Protecting Our Playgrounds – We Need To Make Playgrounds More Natural
We’re now able to make playgrounds and surrounding areas safer by using the methods implemented by Ozbreed and Fiona Robbé Landscape Architects. These methods meet the Australian Standard and have also won an award at the Kidsafe 2012 National Playspace Design Awards.
In conjunction with Fiona Robbé Landscape Architects, Ozbreed found the need to make playgrounds more natural because during their time playing in playgrounds, kids very often wander off to explore their surroundings.
Whilst still ensuring to create an optimum safe play environment, something that needs to be considered more closely by landscape architects and designers is that kids love to play with plants.
The premise for this trial was set by the increasing demand and interest in the performance of non-woody plants in mulch, in and around play equipment (including fall zones).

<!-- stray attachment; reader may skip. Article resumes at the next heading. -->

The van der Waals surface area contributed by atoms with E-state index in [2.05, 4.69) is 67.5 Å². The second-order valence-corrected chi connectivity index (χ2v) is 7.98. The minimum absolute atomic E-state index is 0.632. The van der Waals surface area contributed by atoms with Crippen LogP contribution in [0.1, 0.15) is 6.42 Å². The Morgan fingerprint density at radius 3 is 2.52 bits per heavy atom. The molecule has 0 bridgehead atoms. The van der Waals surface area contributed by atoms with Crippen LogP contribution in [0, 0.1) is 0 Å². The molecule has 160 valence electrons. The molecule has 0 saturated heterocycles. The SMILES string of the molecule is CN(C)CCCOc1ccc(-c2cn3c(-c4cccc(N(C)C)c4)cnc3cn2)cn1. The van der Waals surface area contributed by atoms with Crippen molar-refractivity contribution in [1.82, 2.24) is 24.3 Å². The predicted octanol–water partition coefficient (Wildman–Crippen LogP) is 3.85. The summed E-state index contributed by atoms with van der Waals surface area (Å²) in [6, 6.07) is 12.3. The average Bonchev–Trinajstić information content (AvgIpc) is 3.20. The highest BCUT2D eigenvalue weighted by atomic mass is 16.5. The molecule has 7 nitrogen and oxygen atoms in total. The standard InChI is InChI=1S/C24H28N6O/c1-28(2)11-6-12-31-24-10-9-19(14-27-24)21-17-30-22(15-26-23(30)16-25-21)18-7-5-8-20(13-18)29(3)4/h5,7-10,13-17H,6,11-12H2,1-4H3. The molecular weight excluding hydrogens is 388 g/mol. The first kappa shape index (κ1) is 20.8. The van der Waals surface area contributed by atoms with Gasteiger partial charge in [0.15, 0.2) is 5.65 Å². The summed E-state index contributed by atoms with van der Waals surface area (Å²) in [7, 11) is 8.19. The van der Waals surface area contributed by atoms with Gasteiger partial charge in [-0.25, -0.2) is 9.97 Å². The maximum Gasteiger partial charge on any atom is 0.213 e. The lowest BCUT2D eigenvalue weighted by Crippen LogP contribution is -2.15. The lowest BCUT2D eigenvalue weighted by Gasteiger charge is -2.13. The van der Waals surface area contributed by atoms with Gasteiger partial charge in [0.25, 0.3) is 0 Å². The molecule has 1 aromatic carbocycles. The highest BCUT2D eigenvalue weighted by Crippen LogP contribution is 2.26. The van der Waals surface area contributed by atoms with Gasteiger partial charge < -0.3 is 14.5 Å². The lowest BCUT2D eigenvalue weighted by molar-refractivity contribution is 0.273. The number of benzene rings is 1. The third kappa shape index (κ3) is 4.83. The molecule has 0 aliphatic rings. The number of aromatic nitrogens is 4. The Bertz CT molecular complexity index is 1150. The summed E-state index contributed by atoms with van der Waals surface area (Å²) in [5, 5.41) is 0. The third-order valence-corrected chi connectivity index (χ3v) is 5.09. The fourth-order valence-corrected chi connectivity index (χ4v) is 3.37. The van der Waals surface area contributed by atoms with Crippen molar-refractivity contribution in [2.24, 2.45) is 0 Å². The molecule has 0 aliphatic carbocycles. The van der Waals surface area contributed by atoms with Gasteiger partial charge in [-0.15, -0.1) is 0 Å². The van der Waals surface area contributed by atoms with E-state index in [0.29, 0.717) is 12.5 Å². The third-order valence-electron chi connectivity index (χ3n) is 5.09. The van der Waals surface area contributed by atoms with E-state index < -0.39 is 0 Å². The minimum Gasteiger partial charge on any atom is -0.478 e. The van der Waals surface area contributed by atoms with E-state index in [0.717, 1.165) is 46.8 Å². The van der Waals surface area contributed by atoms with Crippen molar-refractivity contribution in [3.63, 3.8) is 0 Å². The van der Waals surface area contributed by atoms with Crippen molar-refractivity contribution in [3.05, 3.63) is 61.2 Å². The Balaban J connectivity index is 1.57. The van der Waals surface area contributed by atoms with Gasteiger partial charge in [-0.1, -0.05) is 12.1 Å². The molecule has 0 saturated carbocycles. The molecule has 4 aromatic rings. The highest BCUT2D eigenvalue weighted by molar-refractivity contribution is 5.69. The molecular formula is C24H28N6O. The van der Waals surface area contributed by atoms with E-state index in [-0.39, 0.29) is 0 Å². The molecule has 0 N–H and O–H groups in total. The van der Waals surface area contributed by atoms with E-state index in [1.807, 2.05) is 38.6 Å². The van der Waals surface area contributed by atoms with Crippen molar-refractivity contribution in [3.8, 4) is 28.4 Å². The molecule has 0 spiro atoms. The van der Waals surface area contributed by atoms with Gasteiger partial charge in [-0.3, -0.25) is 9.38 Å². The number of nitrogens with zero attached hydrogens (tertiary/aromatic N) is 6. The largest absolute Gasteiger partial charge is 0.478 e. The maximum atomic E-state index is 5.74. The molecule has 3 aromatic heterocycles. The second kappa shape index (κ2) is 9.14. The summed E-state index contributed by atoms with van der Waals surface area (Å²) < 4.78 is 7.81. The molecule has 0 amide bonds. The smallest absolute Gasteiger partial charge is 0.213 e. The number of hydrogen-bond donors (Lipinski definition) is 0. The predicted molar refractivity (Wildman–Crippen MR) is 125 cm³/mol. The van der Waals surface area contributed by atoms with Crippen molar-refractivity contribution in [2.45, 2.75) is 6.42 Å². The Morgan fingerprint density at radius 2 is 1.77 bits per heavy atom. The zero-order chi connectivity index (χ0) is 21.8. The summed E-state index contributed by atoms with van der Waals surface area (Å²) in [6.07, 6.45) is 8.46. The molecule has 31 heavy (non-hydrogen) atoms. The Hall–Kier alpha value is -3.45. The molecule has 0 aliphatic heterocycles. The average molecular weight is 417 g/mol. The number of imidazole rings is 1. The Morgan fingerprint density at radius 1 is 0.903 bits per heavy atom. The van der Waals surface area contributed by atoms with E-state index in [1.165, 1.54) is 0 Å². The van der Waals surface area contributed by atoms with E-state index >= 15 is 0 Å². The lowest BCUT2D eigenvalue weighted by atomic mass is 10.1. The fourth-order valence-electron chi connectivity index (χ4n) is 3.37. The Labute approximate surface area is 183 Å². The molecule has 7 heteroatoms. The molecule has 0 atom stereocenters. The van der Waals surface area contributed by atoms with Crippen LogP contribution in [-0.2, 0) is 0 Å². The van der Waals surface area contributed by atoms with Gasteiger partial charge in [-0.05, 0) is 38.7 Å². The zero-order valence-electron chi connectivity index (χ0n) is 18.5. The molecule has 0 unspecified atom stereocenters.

The core aim of the trial is to systematically determine the optimum growth conditions for non-woody plants in playgrounds mulch. This will allow playgrounds to look more natural and reduce the open bare appearance of play equipment without compromising safety.
Plant Health in Playground Mulch:
2 garden beds were used in the trial, containing 2 different mulches; Playbark Pinebark Mulch and Port Stephens Pine Mulch. Naringa™ Westringia ‘WES01′ PBR and Tanika® Lomandra longifolia ‘LM300’ PBR, were installed in each garden bed and planted in two different sets of conditions: Planted in pure mulch and planted with soil underneath (soil base method).
Preliminary results as of November 2010 showed that plants with soil underneath established and rooted out much quicker than the plants planted straight into the mulch, and the plants in Port Stephens Pine Mulch had rooted out much quicker than in the Playbark Pinebark Mulch.
Naringa displayed affected growth between the soil base method and when planted straight into mulch. Photos depict that with soil, growth has been abundant, while without it seemed to stay the same since planting.
Tanika however showed a better growth habit in the soil base method and the foliage looked cleaner. Results as of February 2011 showed that …read more